The best and worst thing about this book is that every chapter is written in such a way that it stands on its own, without requiring the reader to skip to other parts of the book. Indeed, many of the chapters were originally articles in various popular science magazines. This is good if you want to come back to the book for reference after reading it, but it can get annoying if you read it straight through, as you read for the Nth time about why some forms of grain were more domesticable than others. In fact, I ended up skimming over the final five chapters, in which Diamond's theories are examined in real-world examples, because they were almost entirely restatements of the book's central theses.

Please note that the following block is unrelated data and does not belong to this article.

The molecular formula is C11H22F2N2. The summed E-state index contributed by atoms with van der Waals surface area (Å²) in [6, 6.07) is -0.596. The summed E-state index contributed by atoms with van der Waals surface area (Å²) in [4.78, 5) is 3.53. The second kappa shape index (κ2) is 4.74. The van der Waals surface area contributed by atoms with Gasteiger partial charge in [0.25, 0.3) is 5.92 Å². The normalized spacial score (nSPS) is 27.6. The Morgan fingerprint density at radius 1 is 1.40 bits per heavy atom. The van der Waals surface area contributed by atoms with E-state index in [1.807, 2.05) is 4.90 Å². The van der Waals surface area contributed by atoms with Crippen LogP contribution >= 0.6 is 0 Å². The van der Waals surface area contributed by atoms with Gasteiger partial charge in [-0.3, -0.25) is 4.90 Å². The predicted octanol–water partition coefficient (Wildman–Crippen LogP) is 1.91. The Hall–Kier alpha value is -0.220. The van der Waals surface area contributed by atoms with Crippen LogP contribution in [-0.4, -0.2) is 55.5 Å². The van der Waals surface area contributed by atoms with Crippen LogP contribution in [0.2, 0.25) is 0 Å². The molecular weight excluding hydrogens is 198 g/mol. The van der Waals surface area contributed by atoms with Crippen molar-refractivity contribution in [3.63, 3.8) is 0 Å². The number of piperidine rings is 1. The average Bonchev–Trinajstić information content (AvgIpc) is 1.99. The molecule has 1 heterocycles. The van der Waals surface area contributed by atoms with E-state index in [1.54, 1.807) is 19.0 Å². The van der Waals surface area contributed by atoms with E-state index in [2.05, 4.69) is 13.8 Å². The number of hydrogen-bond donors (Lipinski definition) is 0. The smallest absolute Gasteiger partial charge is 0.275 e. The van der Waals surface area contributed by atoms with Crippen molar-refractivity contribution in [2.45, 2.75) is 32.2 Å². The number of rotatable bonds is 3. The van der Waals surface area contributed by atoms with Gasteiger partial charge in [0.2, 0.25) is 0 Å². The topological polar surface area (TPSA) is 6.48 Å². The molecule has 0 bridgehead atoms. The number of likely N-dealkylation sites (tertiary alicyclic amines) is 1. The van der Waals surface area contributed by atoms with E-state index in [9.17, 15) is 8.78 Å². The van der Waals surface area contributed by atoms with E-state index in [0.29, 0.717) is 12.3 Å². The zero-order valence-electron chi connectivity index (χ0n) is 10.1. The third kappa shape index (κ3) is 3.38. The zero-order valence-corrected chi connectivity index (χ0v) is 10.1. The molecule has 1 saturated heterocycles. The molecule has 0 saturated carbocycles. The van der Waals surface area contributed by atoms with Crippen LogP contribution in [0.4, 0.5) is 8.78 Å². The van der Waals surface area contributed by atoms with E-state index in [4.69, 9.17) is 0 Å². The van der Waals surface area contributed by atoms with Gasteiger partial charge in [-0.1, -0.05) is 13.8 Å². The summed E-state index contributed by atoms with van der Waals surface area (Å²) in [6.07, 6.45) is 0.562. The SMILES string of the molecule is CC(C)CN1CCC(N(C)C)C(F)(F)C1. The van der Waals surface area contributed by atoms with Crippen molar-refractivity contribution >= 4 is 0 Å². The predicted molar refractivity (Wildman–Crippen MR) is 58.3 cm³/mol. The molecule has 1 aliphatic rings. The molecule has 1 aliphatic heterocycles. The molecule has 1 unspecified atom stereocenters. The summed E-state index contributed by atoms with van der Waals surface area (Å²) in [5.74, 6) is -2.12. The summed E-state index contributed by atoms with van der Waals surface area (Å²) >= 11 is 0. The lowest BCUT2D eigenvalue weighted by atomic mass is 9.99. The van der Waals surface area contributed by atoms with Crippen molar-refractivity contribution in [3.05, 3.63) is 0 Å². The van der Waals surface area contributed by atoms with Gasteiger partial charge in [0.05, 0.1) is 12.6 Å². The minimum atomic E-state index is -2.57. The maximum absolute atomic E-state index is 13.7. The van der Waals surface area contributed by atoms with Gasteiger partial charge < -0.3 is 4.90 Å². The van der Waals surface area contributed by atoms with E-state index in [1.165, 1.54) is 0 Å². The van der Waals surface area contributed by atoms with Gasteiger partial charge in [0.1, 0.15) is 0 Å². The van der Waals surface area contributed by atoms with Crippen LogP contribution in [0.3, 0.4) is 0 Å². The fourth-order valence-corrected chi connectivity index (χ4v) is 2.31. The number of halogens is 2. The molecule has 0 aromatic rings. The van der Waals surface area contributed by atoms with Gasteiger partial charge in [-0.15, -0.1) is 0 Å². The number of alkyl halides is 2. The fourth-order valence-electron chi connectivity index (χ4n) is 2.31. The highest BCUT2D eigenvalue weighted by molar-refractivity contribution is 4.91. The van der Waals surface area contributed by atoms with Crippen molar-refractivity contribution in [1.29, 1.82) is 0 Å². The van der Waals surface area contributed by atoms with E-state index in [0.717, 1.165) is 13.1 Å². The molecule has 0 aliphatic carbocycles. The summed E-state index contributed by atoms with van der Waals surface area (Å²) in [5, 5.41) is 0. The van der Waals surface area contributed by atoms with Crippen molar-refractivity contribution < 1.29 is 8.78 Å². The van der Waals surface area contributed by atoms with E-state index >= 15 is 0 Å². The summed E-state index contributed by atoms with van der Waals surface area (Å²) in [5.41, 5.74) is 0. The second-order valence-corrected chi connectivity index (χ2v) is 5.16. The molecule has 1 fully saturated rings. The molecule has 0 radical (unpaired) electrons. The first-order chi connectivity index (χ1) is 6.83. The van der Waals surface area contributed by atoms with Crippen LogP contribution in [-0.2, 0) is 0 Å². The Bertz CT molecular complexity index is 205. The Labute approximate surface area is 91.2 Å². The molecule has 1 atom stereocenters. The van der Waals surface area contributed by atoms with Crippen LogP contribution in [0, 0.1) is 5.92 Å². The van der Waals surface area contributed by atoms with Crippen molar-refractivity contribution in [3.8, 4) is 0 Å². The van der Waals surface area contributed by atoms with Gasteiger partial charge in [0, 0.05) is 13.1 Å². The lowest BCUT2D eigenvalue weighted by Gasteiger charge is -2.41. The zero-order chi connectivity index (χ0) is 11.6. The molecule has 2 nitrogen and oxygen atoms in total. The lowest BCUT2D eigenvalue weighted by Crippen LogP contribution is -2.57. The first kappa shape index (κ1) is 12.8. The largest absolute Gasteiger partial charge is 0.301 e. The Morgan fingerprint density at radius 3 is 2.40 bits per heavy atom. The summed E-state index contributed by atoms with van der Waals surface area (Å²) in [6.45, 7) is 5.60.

If you want a good laugh, and you want to exercise your bullshit detection muscles, look this book up on and wade through all the reviews given by irate racists whose worldview is belittled by this book.